US10532451B2 - Systems and methods for preloading a bearing - Google Patents

Systems and methods for preloading a bearing Download PDF

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US10532451B2
US10532451B2 US15/975,402 US201815975402A US10532451B2 US 10532451 B2 US10532451 B2 US 10532451B2 US 201815975402 A US201815975402 A US 201815975402A US 10532451 B2 US10532451 B2 US 10532451B2
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Prior art keywords
bearing
pressure
fluid
switch
nut
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US15/975,402
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US20180257206A1 (en
Inventor
John E. Rode
Sean E. Strait
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Temper Axle Prodcuts Corp
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Temper Axle Prodcuts Corp
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Priority to US15/071,753 priority Critical patent/US9764453B1/en
Priority to US15/661,808 priority patent/US9987732B2/en
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Assigned to TEMPER AXLE PRODUCTS CORPORATION reassignment TEMPER AXLE PRODUCTS CORPORATION ASSIGNMENT OF ASSIGNORS INTEREST (SEE DOCUMENT FOR DETAILS). Assignors: RODE, JOHN E., STRAIT, SEAN E.
Priority to US15/975,402 priority patent/US10532451B2/en
Publication of US20180257206A1 publication Critical patent/US20180257206A1/en
Publication of US10532451B2 publication Critical patent/US10532451B2/en
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    • BPERFORMING OPERATIONS; TRANSPORTING
    • B25HAND TOOLS; PORTABLE POWER-DRIVEN TOOLS; MANIPULATORS
    • B25BTOOLS OR BENCH DEVICES NOT OTHERWISE PROVIDED FOR, FOR FASTENING, CONNECTING, DISENGAGING OR HOLDING
    • B25B27/00Hand tools, specially adapted for fitting together or separating parts or objects whether or not involving some deformation, not otherwise provided for
    • B25B27/02Hand tools, specially adapted for fitting together or separating parts or objects whether or not involving some deformation, not otherwise provided for for connecting objects by press fit or detaching same
    • B25B27/06Hand tools, specially adapted for fitting together or separating parts or objects whether or not involving some deformation, not otherwise provided for for connecting objects by press fit or detaching same inserting or withdrawing sleeves or bearing races
    • B25B27/062Hand tools, specially adapted for fitting together or separating parts or objects whether or not involving some deformation, not otherwise provided for for connecting objects by press fit or detaching same inserting or withdrawing sleeves or bearing races using screws
    • FMECHANICAL ENGINEERING; LIGHTING; HEATING; WEAPONS; BLASTING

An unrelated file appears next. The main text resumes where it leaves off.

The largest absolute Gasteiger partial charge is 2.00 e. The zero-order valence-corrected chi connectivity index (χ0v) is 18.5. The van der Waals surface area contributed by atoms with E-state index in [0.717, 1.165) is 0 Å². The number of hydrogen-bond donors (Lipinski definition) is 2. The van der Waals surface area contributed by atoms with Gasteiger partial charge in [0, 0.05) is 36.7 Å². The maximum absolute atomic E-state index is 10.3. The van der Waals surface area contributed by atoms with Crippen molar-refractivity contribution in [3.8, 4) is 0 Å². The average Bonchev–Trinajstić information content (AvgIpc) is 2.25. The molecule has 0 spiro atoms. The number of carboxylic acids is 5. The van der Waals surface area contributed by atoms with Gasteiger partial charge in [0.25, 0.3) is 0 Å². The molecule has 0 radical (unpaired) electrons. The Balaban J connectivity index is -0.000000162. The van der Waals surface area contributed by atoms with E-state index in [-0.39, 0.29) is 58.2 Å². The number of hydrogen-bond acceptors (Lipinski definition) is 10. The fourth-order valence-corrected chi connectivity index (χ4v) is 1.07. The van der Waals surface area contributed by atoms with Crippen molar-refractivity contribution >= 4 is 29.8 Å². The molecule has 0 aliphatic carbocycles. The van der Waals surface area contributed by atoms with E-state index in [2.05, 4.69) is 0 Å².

• F16ENGINEERING ELEMENTS AND UNITS; GENERAL MEASURES FOR PRODUCING AND MAINTAINING EFFECTIVE FUNCTIONING OF MACHINES OR INSTALLATIONS; THERMAL INSULATION IN GENERAL
    • F16BDEVICES FOR FASTENING OR SECURING CONSTRUCTIONAL ELEMENTS OR MACHINE PARTS TOGETHER, e.g. NAILS, BOLTS, CIRCLIPS, CLAMPS, CLIPS, WEDGES, JOINTS OR JOINTING
    • F16B39/00Locking of screws, bolts or nuts
    • F16B39/02Locking of screws, bolts or nuts in which the locking takes place after screwing down
    • F16B39/12Locking of screws, bolts or nuts in which the locking takes place after screwing down by means of locknuts
    • FMECHANICAL ENGINEERING; LIGHTING; HEATING; WEAPONS; BLASTING
    • F16ENGINEERING ELEMENTS AND UNITS; GENERAL MEASURES FOR PRODUCING AND MAINTAINING EFFECTIVE FUNCTIONING OF MACHINES OR INSTALLATIONS; THERMAL INSULATION IN GENERAL
    • F16CSHAFTS; FLEXIBLE SHAFTS; ELEMENTS OR CRANKSHAFT MECHANISMS; ROTARY BODIES OTHER THAN GEARING ELEMENTS; BEARINGS
    • F16C19/00Bearings with rolling contact, for exclusively rotary movement
    • F16C19/22Bearings with rolling contact, for exclusively rotary movement with bearing rollers essentially of the same size in one or more circular rows, e.g. needle bearings
    • F16C19/34Bearings with rolling contact, for exclusively rotary movement with bearing rollers essentially of the same size in one or more circular rows, e.g. needle bearings for both radial and axial load
    • F16C19/38Bearings with rolling contact, for exclusively rotary movement with bearing rollers essentially of the same size in one or more circular rows, e.g. needle bearings for both radial and axial load with two or more rows of rollers
    • F16C19/383Bearings with rolling contact, for exclusively rotary movement with bearing rollers essentially of the same size in one or more circular rows, e.g. needle bearings for both radial and axial load with two or more rows of rollers with tapered rollers, i.e. rollers having essentially the shape of a truncated cone
    • FMECHANICAL ENGINEERING; LIGHTING; HEATING; WEAPONS; BLASTING
    • F16ENGINEERING ELEMENTS AND UNITS; GENERAL MEASURES FOR PRODUCING AND MAINTAINING EFFECTIVE FUNCTIONING OF MACHINES OR INSTALLATIONS; THERMAL INSULATION IN GENERAL
    • F16CSHAFTS; FLEXIBLE SHAFTS; ELEMENTS OR CRANKSHAFT MECHANISMS; ROTARY BODIES OTHER THAN GEARING ELEMENTS; BEARINGS
    • F16C35/00Rigid support of bearing units; Housings, e.g. caps, covers
    • F16C35/04Rigid support of bearing units; Housings, e.g. caps, covers in the case of ball or roller bearings
    • F16C35/06Mounting or dismounting of ball or roller bearings; Fixing them onto shaft or in housing
    • F16C35/063Fixing them on the shaft
    • FMECHANICAL ENGINEERING; LIGHTING; HEATING; WEAPONS; BLASTING
    • F16ENGINEERING ELEMENTS AND UNITS; GENERAL MEASURES FOR PRODUCING AND MAINTAINING EFFECTIVE FUNCTIONING OF MACHINES OR INSTALLATIONS; THERMAL INSULATION IN GENERAL
    • F16CSHAFTS; FLEXIBLE SHAFTS; ELEMENTS OR CRANKSHAFT MECHANISMS; ROTARY BODIES OTHER THAN GEARING ELEMENTS; BEARINGS